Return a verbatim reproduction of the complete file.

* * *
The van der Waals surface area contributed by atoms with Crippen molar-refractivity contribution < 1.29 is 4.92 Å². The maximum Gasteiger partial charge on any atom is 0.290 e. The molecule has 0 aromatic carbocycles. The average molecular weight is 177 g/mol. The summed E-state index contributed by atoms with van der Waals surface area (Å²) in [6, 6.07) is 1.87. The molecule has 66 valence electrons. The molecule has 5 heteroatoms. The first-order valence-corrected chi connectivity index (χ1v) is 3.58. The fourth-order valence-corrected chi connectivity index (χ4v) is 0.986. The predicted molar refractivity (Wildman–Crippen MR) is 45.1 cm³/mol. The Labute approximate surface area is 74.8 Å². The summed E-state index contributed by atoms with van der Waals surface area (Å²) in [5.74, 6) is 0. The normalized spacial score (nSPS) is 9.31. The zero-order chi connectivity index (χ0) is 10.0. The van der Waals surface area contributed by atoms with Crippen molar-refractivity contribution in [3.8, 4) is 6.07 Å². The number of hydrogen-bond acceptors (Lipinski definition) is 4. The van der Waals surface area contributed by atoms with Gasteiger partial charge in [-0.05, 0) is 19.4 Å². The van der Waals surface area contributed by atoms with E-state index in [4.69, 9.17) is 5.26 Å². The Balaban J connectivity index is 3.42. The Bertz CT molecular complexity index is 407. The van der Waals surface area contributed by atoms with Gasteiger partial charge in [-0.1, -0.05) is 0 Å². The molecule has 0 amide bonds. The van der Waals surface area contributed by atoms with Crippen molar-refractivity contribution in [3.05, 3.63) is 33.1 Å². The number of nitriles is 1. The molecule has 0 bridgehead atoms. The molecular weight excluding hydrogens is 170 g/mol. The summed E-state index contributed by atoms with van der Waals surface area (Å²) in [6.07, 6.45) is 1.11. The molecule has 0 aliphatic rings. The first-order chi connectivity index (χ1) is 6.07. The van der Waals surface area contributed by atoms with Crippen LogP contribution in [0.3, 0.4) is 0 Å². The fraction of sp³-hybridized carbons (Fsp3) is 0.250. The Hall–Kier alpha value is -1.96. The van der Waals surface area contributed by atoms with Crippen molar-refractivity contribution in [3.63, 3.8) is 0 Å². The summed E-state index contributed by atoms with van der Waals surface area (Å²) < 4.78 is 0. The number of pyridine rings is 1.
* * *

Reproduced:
The van der Waals surface area contributed by atoms with Crippen molar-refractivity contribution < 1.29 is 4.92 Å². The maximum Gasteiger partial charge on any atom is 0.290 e. The molecule has 0 aromatic carbocycles. The average molecular weight is 177 g/mol. The summed E-state index contributed by atoms with van der Waals surface area (Å²) in [6, 6.07) is 1.87. The molecule has 66 valence electrons. The molecule has 5 heteroatoms. The first-order valence-corrected chi connectivity index (χ1v) is 3.58. The fourth-order valence-corrected chi connectivity index (χ4v) is 0.986. The predicted molar refractivity (Wildman–Crippen MR) is 45.1 cm³/mol. The Labute approximate surface area is 74.8 Å². The summed E-state index contributed by atoms with van der Waals surface area (Å²) in [5.74, 6) is 0. The normalized spacial score (nSPS) is 9.31. The zero-order chi connectivity index (χ0) is 10.0. The van der Waals surface area contributed by atoms with Crippen molar-refractivity contribution in [3.8, 4) is 6.07 Å². The number of hydrogen-bond acceptors (Lipinski definition) is 4. The van der Waals surface area contributed by atoms with Gasteiger partial charge in [-0.05, 0) is 19.4 Å². The van der Waals surface area contributed by atoms with E-state index in [4.69, 9.17) is 5.26 Å². The Balaban J connectivity index is 3.42. The Bertz CT molecular complexity index is 407. The van der Waals surface area contributed by atoms with Gasteiger partial charge in [-0.1, -0.05) is 0 Å². The molecule has 0 amide bonds. The van der Waals surface area contributed by atoms with Crippen molar-refractivity contribution in [3.05, 3.63) is 33.1 Å². The number of nitriles is 1. The molecule has 0 bridgehead atoms. The molecular weight excluding hydrogens is 170 g/mol. The summed E-state index contributed by atoms with van der Waals surface area (Å²) in [6.07, 6.45) is 1.11. The molecule has 0 aliphatic rings. The first-order chi connectivity index (χ1) is 6.07. The van der Waals surface area contributed by atoms with Crippen LogP contribution in [0.3, 0.4) is 0 Å². The fraction of sp³-hybridized carbons (Fsp3) is 0.250. The Hall–Kier alpha value is -1.96. The van der Waals surface area contributed by atoms with Crippen molar-refractivity contribution in [3.63, 3.8) is 0 Å². The summed E-state index contributed by atoms with van der Waals surface area (Å²) < 4.78 is 0. The number of pyridine rings is 1.